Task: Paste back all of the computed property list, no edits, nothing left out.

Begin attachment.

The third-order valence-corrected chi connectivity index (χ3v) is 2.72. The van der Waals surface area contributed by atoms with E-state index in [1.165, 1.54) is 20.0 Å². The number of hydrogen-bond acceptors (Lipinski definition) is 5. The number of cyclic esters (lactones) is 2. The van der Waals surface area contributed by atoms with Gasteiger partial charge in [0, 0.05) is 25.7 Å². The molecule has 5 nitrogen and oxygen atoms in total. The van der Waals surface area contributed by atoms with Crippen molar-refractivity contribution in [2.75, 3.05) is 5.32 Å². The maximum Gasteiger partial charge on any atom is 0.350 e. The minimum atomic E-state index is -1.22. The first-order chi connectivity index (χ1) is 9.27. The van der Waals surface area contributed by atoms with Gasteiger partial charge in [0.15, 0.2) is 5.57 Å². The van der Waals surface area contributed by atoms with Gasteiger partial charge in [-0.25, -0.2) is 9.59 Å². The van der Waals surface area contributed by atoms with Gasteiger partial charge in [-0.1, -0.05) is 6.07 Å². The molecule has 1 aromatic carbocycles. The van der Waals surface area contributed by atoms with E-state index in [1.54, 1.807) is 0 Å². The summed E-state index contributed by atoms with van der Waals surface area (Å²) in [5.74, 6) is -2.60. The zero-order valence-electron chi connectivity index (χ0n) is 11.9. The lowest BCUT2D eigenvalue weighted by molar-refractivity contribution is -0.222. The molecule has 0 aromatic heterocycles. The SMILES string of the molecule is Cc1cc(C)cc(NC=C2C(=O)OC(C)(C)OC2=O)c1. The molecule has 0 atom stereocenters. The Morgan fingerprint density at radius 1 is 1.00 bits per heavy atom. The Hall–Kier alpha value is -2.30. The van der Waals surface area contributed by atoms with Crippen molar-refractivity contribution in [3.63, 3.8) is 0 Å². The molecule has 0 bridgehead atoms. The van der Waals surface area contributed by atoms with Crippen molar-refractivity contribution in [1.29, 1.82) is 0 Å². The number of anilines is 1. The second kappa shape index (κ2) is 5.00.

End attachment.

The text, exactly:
The third-order valence-corrected chi connectivity index (χ3v) is 2.72. The van der Waals surface area contributed by atoms with E-state index in [1.165, 1.54) is 20.0 Å². The number of hydrogen-bond acceptors (Lipinski definition) is 5. The number of cyclic esters (lactones) is 2. The van der Waals surface area contributed by atoms with Gasteiger partial charge in [0, 0.05) is 25.7 Å². The molecule has 5 nitrogen and oxygen atoms in total. The van der Waals surface area contributed by atoms with Crippen molar-refractivity contribution in [2.75, 3.05) is 5.32 Å². The maximum Gasteiger partial charge on any atom is 0.350 e. The minimum atomic E-state index is -1.22. The first-order chi connectivity index (χ1) is 9.27. The van der Waals surface area contributed by atoms with Gasteiger partial charge in [0.15, 0.2) is 5.57 Å². The van der Waals surface area contributed by atoms with Gasteiger partial charge in [-0.25, -0.2) is 9.59 Å². The van der Waals surface area contributed by atoms with Gasteiger partial charge in [-0.1, -0.05) is 6.07 Å². The molecule has 1 aromatic carbocycles. The van der Waals surface area contributed by atoms with E-state index in [1.54, 1.807) is 0 Å². The summed E-state index contributed by atoms with van der Waals surface area (Å²) in [5.74, 6) is -2.60. The zero-order valence-electron chi connectivity index (χ0n) is 11.9. The lowest BCUT2D eigenvalue weighted by molar-refractivity contribution is -0.222. The molecule has 0 aromatic heterocycles. The SMILES string of the molecule is Cc1cc(C)cc(NC=C2C(=O)OC(C)(C)OC2=O)c1. The molecule has 0 atom stereocenters. The Morgan fingerprint density at radius 1 is 1.00 bits per heavy atom. The Hall–Kier alpha value is -2.30. The van der Waals surface area contributed by atoms with Crippen molar-refractivity contribution in [3.63, 3.8) is 0 Å². The molecule has 0 bridgehead atoms. The van der Waals surface area contributed by atoms with Crippen molar-refractivity contribution in [1.29, 1.82) is 0 Å². The number of anilines is 1. The second kappa shape index (κ2) is 5.00.